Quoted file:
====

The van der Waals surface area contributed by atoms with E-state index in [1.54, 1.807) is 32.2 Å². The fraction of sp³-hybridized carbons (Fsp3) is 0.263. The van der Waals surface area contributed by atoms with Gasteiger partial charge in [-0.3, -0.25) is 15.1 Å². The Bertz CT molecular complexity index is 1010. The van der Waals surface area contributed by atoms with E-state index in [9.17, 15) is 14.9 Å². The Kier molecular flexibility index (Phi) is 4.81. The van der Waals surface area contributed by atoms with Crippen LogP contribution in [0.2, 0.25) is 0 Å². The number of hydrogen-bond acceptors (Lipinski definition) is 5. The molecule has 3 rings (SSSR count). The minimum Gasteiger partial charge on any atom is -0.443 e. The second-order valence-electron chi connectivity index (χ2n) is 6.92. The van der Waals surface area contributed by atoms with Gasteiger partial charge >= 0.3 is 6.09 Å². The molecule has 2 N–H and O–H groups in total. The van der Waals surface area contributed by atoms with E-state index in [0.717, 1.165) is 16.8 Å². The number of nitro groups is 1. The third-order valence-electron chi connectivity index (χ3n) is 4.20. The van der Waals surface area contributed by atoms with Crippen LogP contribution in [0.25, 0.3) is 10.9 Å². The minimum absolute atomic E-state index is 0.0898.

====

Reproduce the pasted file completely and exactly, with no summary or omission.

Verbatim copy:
The van der Waals surface area contributed by atoms with E-state index in [1.54, 1.807) is 32.2 Å². The fraction of sp³-hybridized carbons (Fsp3) is 0.263. The van der Waals surface area contributed by atoms with Gasteiger partial charge in [-0.3, -0.25) is 15.1 Å². The Bertz CT molecular complexity index is 1010. The van der Waals surface area contributed by atoms with E-state index in [9.17, 15) is 14.9 Å². The Kier molecular flexibility index (Phi) is 4.81. The van der Waals surface area contributed by atoms with Crippen LogP contribution in [0.2, 0.25) is 0 Å². The number of hydrogen-bond acceptors (Lipinski definition) is 5. The molecule has 3 rings (SSSR count). The minimum Gasteiger partial charge on any atom is -0.443 e. The second-order valence-electron chi connectivity index (χ2n) is 6.92. The van der Waals surface area contributed by atoms with Gasteiger partial charge >= 0.3 is 6.09 Å². The molecule has 2 N–H and O–H groups in total. The van der Waals surface area contributed by atoms with E-state index in [0.717, 1.165) is 16.8 Å². The number of nitro groups is 1. The third-order valence-electron chi connectivity index (χ3n) is 4.20. The van der Waals surface area contributed by atoms with Crippen LogP contribution in [0.25, 0.3) is 10.9 Å². The minimum absolute atomic E-state index is 0.0898.